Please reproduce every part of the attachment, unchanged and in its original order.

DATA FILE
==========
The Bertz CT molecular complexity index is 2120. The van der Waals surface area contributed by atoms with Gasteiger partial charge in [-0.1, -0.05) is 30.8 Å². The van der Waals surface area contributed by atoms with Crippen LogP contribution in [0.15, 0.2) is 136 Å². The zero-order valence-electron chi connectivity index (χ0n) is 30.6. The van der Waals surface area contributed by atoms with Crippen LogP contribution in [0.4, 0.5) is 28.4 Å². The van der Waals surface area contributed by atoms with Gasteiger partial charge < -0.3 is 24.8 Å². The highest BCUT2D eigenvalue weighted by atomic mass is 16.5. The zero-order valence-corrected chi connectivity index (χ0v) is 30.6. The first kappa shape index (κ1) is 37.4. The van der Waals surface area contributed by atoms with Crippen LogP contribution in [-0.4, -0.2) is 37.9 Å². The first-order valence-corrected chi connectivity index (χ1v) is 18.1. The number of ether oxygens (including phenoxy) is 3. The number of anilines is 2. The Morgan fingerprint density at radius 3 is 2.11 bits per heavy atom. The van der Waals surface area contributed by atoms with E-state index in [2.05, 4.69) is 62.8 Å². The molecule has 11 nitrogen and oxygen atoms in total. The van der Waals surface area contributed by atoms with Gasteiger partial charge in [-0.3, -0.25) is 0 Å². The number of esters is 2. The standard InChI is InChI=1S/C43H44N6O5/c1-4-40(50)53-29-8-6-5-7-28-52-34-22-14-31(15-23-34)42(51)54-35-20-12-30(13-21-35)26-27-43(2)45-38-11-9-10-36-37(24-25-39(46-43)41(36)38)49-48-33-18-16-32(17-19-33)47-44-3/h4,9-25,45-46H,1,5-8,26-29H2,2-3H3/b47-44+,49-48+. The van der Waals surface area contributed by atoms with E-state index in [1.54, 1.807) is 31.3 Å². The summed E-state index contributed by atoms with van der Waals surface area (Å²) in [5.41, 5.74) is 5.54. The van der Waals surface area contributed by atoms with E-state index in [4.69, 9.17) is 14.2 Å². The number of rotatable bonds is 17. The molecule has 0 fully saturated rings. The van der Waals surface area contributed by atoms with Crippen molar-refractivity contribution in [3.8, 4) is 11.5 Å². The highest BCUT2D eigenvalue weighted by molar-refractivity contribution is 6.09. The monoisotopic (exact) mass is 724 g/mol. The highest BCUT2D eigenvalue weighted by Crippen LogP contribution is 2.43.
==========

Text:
The Bertz CT molecular complexity index is 2120. The van der Waals surface area contributed by atoms with Gasteiger partial charge in [-0.1, -0.05) is 30.8 Å². The van der Waals surface area contributed by atoms with Crippen LogP contribution in [0.15, 0.2) is 136 Å². The zero-order valence-electron chi connectivity index (χ0n) is 30.6. The van der Waals surface area contributed by atoms with Crippen LogP contribution in [0.4, 0.5) is 28.4 Å². The van der Waals surface area contributed by atoms with Gasteiger partial charge < -0.3 is 24.8 Å². The highest BCUT2D eigenvalue weighted by atomic mass is 16.5. The zero-order valence-corrected chi connectivity index (χ0v) is 30.6. The first kappa shape index (κ1) is 37.4. The van der Waals surface area contributed by atoms with Crippen LogP contribution in [-0.4, -0.2) is 37.9 Å². The first-order valence-corrected chi connectivity index (χ1v) is 18.1. The number of ether oxygens (including phenoxy) is 3. The number of anilines is 2. The Morgan fingerprint density at radius 3 is 2.11 bits per heavy atom. The van der Waals surface area contributed by atoms with E-state index in [2.05, 4.69) is 62.8 Å². The molecule has 11 nitrogen and oxygen atoms in total. The van der Waals surface area contributed by atoms with Gasteiger partial charge in [-0.3, -0.25) is 0 Å². The number of esters is 2. The standard InChI is InChI=1S/C43H44N6O5/c1-4-40(50)53-29-8-6-5-7-28-52-34-22-14-31(15-23-34)42(51)54-35-20-12-30(13-21-35)26-27-43(2)45-38-11-9-10-36-37(24-25-39(46-43)41(36)38)49-48-33-18-16-32(17-19-33)47-44-3/h4,9-25,45-46H,1,5-8,26-29H2,2-3H3/b47-44+,49-48+. The van der Waals surface area contributed by atoms with E-state index in [1.54, 1.807) is 31.3 Å². The summed E-state index contributed by atoms with van der Waals surface area (Å²) in [5.41, 5.74) is 5.54. The van der Waals surface area contributed by atoms with E-state index in [4.69, 9.17) is 14.2 Å². The number of rotatable bonds is 17. The molecule has 0 fully saturated rings. The van der Waals surface area contributed by atoms with Crippen molar-refractivity contribution in [3.8, 4) is 11.5 Å². The highest BCUT2D eigenvalue weighted by molar-refractivity contribution is 6.09. The monoisotopic (exact) mass is 724 g/mol. The highest BCUT2D eigenvalue weighted by Crippen LogP contribution is 2.43.